On September 4, Chileans go to the polls to decide whether or not to approve a proposal for a new Constitution for the country, which would replace the one that came into force on
, during the regime of dictator Augusto Pinochet (1981-1990).
The text was prepared by a constituent assembly, elected after the protests of 2019 and 2020 against the right-wing president Sebastián Piñera. In the midst of this process, the country elected a leftist president, Gabriel Boric, but, judging by opinion polls (which indicate that the new Constitution should be rejected), the proposal for a new Magna Carta has been considered an excessive shift to the left until by many people who voted for the current occupant of the Palace of La Moneda.
The proposal for a new Constitution establishes a concept of “parity democracy” and proposes measures for gender equality, among them that women occupy at least % of positions in all State bodies.
By recognizing the peoples Chilean natives, the text determines the establishment of “indigenous regional autonomies”; if the new charter is approved, these populations will have political autonomy, they will have to be consulted and give authorization in matters concerning their rights and will have their legal systems recognized.
The lack of a better definition of these terms and their scope has aroused criticism in Chile, although the Constituent Assembly has noted that this deference cannot conflict with the country’s and international laws, nor serve territorial secession plans.
Chilean pro-life movements have also criticized the text, because it proposes to change the current constitutional provision for the protection of the unborn child to a section that aims to “ensure conditions for pregnancy, voluntary termination of pregnancy, childbirth and voluntary and protected motherhood”.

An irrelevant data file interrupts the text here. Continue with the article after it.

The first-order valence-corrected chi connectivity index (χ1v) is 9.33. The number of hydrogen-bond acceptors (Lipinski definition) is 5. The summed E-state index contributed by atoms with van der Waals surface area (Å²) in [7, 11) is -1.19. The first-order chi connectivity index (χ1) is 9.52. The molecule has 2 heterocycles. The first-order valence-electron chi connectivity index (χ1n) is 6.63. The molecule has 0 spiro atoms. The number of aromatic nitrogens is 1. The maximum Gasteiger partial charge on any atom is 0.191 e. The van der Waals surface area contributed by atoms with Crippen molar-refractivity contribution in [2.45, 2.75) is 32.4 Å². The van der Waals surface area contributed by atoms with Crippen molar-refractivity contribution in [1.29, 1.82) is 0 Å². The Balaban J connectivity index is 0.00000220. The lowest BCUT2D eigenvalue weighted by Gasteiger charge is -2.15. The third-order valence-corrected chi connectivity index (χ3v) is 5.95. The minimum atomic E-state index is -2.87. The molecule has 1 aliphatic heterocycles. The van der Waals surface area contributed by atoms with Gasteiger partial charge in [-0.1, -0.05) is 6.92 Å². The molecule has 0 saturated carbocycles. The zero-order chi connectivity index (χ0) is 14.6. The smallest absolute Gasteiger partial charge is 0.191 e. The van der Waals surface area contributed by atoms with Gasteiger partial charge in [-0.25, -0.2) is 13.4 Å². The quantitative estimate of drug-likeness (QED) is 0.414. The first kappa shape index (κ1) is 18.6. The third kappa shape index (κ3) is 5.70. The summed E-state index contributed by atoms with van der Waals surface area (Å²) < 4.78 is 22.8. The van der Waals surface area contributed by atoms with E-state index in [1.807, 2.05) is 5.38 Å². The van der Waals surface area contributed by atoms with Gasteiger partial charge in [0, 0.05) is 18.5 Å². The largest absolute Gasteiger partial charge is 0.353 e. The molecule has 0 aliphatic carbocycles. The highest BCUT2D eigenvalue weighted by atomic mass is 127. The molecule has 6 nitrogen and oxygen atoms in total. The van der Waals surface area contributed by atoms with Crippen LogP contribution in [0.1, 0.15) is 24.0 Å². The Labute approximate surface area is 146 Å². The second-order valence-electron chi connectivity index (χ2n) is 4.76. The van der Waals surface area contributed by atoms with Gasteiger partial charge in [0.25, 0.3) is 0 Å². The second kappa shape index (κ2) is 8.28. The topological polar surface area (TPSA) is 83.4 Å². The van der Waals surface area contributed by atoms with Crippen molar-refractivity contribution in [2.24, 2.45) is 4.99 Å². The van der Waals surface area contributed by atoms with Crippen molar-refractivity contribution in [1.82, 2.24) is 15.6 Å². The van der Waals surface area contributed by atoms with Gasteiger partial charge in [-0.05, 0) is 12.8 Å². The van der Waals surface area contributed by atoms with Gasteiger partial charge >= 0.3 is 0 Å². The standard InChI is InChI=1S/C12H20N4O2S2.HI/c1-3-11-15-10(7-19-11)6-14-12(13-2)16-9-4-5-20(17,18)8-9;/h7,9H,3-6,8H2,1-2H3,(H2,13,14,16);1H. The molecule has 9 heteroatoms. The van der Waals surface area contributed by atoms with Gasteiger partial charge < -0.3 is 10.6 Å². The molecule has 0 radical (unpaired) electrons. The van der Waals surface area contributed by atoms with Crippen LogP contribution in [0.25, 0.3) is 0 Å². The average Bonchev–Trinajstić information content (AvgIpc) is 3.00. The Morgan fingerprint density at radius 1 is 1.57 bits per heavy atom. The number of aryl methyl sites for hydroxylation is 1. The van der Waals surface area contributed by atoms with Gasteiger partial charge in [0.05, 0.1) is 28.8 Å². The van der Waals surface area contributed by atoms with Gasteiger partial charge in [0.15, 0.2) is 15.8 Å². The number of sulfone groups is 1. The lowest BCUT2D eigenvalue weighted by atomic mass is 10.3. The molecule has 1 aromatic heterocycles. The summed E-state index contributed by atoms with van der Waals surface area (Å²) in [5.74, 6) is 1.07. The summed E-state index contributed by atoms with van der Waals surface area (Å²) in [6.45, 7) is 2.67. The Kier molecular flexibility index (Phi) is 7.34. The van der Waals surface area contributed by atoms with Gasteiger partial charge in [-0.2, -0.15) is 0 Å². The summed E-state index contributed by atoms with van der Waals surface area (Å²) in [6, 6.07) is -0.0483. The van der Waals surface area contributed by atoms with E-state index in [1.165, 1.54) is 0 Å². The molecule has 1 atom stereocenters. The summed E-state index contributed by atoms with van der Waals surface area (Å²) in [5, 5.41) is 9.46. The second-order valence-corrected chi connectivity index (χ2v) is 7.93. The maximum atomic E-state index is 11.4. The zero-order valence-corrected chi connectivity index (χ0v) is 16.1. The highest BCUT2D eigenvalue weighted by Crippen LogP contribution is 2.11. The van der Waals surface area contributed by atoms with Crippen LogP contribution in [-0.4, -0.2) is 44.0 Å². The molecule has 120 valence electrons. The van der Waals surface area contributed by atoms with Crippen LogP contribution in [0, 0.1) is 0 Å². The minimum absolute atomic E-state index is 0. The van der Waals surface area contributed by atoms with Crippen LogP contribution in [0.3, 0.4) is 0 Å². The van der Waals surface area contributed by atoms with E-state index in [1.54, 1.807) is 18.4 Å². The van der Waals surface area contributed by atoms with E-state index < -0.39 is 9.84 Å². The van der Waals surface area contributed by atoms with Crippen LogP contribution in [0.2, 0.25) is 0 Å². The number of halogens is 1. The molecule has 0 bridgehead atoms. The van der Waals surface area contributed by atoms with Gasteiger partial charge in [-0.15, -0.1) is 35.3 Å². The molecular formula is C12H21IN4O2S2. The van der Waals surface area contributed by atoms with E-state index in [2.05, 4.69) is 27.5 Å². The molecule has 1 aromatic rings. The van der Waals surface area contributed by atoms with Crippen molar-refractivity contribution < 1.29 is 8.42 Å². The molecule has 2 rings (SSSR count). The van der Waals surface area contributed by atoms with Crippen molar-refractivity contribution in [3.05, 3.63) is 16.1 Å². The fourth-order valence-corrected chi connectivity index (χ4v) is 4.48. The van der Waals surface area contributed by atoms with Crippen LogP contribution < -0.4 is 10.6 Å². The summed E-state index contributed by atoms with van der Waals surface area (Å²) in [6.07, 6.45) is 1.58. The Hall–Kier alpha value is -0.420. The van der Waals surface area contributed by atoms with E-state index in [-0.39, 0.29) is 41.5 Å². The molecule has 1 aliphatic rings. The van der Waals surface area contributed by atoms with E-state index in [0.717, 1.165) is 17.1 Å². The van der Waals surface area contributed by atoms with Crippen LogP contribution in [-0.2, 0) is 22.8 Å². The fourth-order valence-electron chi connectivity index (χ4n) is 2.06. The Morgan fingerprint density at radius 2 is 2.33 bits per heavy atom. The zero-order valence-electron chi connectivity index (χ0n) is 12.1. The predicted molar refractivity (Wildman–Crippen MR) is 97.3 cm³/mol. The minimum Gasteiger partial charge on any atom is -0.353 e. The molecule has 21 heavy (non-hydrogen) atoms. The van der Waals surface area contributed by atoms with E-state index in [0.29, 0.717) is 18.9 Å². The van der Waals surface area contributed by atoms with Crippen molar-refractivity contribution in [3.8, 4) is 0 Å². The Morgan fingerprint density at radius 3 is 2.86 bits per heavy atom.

In other words: expanding the possibilities of abortion in Chile, which currently only allows it to save the mother’s life or in cases of fetal infeasibility or rape. In November of last year, Chile’s Chamber of Deputies rejected a bill that would decriminalize abortion in the country up to weeks of pregnancy, proposal that was filed for a period of one year.
The social demands of the protests of 2019 and were met in the proposal for a new Constitution, with the provision of creating national social security and health systems, along the lines of those that exist in Brazil.
Other items proposed are the definition of water as an “inappropriate” good and the end of the Senate, which would be replaced by a Chamber of Regions, restricted to “regional agreement” laws and no longer reviewing what is approved by the Chamber of Deputies.
Another questioned point is the prediction that there will be no more military police in the country – during the protests of 2019 and , the left criticized the Carabineros’ response to the demonstrations.
“Left wish list”
In an article in which he defends that the proposal for a new Constitution of Chile be rejected, the English magazine The Economist called the text a “fiscally irresponsible leftist wish list.”
The publication argued that the proposal “is a confusing mess, filled with imprecise language that will guarantee decades of dispute over what it really means” and which does not detail where the resources will come from to cover the planned social expenditures.
“The old Chilean Constitution was not perfect. In fact, it has been modified almost 60 times. But compared to what is proposed to be her replacement, she is a model of clarity. More importantly, this ancient guide to governing works. Since democracy was restored, Chile has been a success story in Latin America. GDP per capita has tripled since 1990 and poverty has decreased”, argued the Economist.
In a public letter, former Chilean president Eduardo Friar Ruiz-Tagle (1994-2000) highlighted that the new division of the national Parliament provided for in the new Magna Carta would generate an imbalance of power.
“It creates an omnipotent chamber and is subject to the fact that an occasional majority that controls the presidency and the political chamber can advance to a dictatorial regime, in the patterns that are becoming frequent around the world”, said Ruiz-Tagle, who also criticized the excess of powers attributed to the Council of Justice in the text, which opens the way for “judges to be politically controlled”.
He also warned that the changes concerning indigenous peoples represent a “threat” to the unity of the country. “The power given to native peoples to veto administrative or legislative initiatives constitutes a privilege that the rest of the citizens do not have”, he argued. Radio Bío Bío this week, 55, 7% of Chileans interviewed said they intend to vote against the proposed new Constitution.